Can liver disease be cured?
The liver is the largest internal organ and a vital part of the human body. It is usually located in the upper part of the abdomen (stomach) on the right side.
Some of the liver’s vital functions include -
- Breakdown and storage of the food we eat as energy
- Breakdown of drugs and other harmful substances
- Production of proteins that help in blood clotting when you are injured
- Maintenance of blood sugar and cholesterol levels within normal ranges
The liver is often able to cure itself after it has been injured by forming new cells. However, sometimes when the injury is massive (paracetamol overdose) or repeated (alcohol misuse), the liver loses its ability for renewal leading to liver failure. Not all liver diseases are curable.
What are common liver diseases?
Liver diseases can be classified based on their causes as follows:
- Viral hepatitis - this is a liver disease caused by viral infection(s) of the liver. Various viruses can cause viral hepatitis; these include hepatitis A, hepatitis B, hepatitis C, hepatitis D, hepatitis E, and yellow fever viruses.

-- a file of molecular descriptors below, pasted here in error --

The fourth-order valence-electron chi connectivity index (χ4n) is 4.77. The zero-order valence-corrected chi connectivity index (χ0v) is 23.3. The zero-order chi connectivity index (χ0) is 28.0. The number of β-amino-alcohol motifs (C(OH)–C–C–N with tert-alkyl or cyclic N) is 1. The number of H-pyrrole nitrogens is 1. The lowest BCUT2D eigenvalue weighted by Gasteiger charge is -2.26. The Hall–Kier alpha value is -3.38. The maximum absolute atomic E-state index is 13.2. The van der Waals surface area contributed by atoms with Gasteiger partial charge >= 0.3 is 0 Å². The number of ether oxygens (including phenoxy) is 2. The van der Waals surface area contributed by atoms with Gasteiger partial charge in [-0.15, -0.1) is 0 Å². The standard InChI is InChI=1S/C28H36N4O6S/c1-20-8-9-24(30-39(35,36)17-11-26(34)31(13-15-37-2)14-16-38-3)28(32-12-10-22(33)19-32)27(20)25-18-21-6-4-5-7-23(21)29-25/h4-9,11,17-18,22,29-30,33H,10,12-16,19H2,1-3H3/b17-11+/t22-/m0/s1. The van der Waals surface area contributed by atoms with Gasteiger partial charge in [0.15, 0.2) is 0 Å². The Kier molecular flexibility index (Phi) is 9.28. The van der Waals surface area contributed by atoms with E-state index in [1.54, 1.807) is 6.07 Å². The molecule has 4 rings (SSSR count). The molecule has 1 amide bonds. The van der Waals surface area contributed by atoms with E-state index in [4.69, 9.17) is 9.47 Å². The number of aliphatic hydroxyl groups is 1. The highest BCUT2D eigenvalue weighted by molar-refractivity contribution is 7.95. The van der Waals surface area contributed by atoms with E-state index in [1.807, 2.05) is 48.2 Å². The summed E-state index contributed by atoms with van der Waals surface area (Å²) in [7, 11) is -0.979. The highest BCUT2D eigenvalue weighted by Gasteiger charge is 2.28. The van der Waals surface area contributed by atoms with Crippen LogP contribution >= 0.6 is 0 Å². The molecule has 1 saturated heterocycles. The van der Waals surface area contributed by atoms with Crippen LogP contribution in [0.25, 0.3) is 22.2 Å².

- Alcohol-related liver disease - excess alcohol consumption can cause liver damage, leading to a spectrum of liver diseases. These range from reversible alcoholic fatty liver disease to more serious but potentially reversible alcoholic hepatitis. Alcoholic cirrhosis (scarring of the liver) is irreversible, and it is the most severe form.
- Non-alcoholic fatty liver disease (NAFLD) - is caused by an abnormal collection of fat within the liver. Your risk of developing NAFLD is increased if you are overweight/obese, have type 2 diabetes, high blood pressure, high cholesterol, or have metabolic syndrome. Like an alcohol-related liver disease, NAFLD also occurs in stages, ranging from alcoholic steatosis, non-alcoholic steatohepatitis (NASH), fibrosis, and alcoholic cirrhosis.